Lincoln, Douglas and Liberalism

Article excerpt


There have been many impressive books written about the Abraham Lincoln-Stephen Douglas debates during the 1858 Senate election in Illinois. Harry V. Jaffa, Harold Holzer and Allen Carl Guelzo all stand out for their analyses of one of the most important events in U.S. political history. So much so, it makes one wonder if there's anything really left to discuss.

John Burt, a professor of English at Brandeis University, has decided to give it the old college try. He took a rather unique approach in his new - and weighty - book, Lincoln's Tragic Pragmatism: Lincoln, Douglas, and Moral Conflict. Mr. Burt examines the Lincoln-Douglas debates with the most unusual thesis I've ever seen or read: from the perspective of liberalism.

The head starts spinning at the mere mention of this political term. Where is Mr. Burt going with this book, exactly? Classical liberal or modern liberal? Liberal democracy? Liberal political parties? Liberal portion of food? (OK, maybe not the last one.)

Not quite. Lincoln and Douglas are instead transformed into the political embodiments of liberal thinkers such as John Rawls, Immanuel Kant and Alexis de Tocqueville. Mr. Burt writes that the hope of liberal politics is that it can establish a tradition of fair dealing among people of different interests and views. With respect to Lincoln and Douglas, they sought, in different ways, to work out the relationship between principle and consent in liberal politics, and neither was fully successful in enabling liberal politics to mediate the conflict over slavery.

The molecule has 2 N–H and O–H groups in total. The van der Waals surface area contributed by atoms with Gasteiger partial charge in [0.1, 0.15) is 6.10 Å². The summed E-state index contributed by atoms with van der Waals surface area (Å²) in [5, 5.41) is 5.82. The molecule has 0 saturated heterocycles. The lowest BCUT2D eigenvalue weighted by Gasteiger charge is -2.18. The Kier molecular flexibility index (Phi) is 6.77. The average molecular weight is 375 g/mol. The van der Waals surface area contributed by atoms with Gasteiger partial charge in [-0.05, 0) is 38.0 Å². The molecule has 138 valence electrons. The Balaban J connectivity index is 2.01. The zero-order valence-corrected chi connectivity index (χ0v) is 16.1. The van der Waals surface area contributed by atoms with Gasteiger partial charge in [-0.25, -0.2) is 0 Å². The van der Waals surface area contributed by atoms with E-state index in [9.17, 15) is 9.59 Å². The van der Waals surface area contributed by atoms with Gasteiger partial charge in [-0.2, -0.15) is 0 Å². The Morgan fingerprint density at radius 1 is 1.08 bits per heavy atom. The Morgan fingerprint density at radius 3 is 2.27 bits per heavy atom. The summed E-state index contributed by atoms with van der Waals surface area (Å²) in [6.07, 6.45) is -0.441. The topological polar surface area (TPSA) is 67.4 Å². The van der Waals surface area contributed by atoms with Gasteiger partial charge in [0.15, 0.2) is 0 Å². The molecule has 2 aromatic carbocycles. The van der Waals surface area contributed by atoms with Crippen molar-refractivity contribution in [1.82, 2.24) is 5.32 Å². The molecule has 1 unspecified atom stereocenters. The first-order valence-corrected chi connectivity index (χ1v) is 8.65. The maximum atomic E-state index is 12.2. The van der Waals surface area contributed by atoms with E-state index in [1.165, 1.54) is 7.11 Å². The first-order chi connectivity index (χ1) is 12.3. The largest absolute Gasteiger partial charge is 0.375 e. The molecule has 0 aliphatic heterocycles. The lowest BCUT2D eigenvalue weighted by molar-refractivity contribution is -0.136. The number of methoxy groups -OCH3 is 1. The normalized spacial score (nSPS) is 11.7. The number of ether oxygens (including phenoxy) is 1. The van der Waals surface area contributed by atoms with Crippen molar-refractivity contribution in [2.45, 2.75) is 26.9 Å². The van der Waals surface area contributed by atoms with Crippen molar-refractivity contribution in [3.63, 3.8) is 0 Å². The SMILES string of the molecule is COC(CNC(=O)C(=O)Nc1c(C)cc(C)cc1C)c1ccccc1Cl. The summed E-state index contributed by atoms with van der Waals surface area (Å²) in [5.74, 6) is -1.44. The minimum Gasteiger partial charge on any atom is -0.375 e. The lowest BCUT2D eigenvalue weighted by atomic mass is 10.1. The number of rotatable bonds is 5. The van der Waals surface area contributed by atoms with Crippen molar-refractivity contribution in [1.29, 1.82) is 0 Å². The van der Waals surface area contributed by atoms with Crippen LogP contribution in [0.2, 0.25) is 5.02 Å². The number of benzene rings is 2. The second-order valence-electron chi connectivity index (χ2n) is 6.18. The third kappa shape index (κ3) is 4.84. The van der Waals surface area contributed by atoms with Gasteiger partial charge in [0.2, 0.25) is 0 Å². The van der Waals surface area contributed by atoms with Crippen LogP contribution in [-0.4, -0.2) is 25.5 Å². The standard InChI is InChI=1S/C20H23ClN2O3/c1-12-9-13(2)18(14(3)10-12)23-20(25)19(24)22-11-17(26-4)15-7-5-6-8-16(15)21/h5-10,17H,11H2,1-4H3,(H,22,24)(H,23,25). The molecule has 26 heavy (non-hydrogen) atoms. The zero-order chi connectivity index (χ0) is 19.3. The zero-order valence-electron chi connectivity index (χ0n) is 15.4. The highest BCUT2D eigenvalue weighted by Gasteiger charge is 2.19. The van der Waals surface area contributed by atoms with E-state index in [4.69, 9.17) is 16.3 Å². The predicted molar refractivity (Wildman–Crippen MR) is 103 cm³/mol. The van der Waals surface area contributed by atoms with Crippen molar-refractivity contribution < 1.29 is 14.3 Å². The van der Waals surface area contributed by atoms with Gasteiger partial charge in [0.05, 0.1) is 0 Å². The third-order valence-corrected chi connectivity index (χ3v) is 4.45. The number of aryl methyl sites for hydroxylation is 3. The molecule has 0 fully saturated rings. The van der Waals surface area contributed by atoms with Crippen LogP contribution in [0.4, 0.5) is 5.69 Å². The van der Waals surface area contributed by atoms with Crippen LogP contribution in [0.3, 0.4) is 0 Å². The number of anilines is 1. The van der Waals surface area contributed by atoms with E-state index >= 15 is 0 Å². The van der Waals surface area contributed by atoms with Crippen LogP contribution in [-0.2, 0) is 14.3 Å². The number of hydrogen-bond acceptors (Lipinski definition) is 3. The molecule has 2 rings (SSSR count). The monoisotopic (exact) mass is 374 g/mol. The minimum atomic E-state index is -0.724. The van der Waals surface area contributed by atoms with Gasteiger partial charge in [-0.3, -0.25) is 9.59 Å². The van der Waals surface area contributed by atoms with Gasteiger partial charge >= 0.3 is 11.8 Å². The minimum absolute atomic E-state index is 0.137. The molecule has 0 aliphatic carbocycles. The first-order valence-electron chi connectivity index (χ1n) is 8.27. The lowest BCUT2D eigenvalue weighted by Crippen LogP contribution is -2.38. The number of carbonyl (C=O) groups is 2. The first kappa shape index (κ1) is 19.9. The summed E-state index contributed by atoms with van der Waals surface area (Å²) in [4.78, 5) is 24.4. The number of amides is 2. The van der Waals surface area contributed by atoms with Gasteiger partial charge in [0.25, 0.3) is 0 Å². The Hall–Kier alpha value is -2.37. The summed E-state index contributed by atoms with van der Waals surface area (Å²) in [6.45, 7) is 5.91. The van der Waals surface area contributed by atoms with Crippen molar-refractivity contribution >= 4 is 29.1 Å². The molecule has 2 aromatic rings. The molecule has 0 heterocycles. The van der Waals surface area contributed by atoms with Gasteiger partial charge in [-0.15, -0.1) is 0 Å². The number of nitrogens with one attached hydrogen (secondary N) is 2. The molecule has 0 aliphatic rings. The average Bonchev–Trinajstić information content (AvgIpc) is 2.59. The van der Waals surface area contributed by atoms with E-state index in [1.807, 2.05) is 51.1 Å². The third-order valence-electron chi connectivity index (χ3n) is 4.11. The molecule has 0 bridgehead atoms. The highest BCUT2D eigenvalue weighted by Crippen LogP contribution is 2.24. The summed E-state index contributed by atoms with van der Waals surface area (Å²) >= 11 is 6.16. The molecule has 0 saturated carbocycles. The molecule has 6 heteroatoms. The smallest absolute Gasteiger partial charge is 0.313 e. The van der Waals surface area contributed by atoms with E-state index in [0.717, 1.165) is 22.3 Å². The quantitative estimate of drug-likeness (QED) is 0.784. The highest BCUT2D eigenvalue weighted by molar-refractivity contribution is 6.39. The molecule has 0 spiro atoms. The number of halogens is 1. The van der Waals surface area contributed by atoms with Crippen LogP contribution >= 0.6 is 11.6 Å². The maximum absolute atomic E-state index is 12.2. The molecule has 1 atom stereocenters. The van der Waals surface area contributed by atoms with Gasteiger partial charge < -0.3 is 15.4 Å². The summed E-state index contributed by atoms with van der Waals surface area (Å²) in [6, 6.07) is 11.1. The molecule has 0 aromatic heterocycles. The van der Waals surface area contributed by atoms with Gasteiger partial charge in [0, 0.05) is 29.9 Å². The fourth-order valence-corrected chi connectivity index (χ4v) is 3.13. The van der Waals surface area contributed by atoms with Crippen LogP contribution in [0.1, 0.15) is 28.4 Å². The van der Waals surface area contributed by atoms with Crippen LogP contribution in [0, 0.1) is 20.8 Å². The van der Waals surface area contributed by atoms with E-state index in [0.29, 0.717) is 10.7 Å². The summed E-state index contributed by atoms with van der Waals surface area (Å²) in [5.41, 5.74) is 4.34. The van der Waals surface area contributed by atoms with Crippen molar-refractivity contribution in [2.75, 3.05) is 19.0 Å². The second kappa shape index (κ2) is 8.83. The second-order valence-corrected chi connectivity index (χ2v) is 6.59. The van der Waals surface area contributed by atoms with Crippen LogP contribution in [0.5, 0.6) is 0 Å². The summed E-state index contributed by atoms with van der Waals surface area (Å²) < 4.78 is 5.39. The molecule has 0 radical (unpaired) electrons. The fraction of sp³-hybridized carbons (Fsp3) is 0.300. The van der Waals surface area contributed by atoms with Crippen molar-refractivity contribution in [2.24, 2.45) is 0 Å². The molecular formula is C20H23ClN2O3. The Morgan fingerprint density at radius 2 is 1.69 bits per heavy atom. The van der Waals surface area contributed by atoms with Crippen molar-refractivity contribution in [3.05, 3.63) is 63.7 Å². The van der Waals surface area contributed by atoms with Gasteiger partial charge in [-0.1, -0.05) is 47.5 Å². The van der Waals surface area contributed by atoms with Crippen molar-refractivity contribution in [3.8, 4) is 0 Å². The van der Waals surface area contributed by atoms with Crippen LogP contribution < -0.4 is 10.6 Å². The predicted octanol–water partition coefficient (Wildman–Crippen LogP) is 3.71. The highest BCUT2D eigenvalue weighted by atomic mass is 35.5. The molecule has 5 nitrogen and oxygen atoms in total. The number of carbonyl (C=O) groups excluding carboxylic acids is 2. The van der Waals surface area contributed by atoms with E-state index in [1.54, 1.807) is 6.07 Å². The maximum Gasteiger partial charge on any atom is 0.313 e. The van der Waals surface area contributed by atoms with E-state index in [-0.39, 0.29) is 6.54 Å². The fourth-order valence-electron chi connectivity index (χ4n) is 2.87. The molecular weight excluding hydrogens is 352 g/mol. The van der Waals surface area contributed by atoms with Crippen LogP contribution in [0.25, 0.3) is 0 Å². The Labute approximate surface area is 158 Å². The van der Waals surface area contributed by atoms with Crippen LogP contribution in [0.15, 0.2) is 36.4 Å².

Lincoln's approach to slavery is unveiled in three main themes: the implicitness of concepts, "reverse Burkeanism "and"tragic pragmatism "In particular, the latter theme is"characteristic of Lincoln's analysis of the political conflicts of his own era "It refers to the prevailing wish"to keep the promises the Founders committed their nation to "but"one always discovers that the exigencies of history unfold new demands out of these concepts, demands our generation has almost inevitably failed." Hence, Lincoln's participation with Douglas in this historic moral conflict - the legitimacy of slavery, or lack thereof - had a long-lasting and profound effect on Americans.

Many chapters in Lincoln's Tragic Pragmatism are devoted to breaking down the intricate political positions of both men. While Lincoln would naturally be expected to possess positive virtues, Mr. Burt quantifies that Douglas is not the villain of this book, although I hope I see his flaws, especially his virulent and passionate racism, with sufficient clarity. …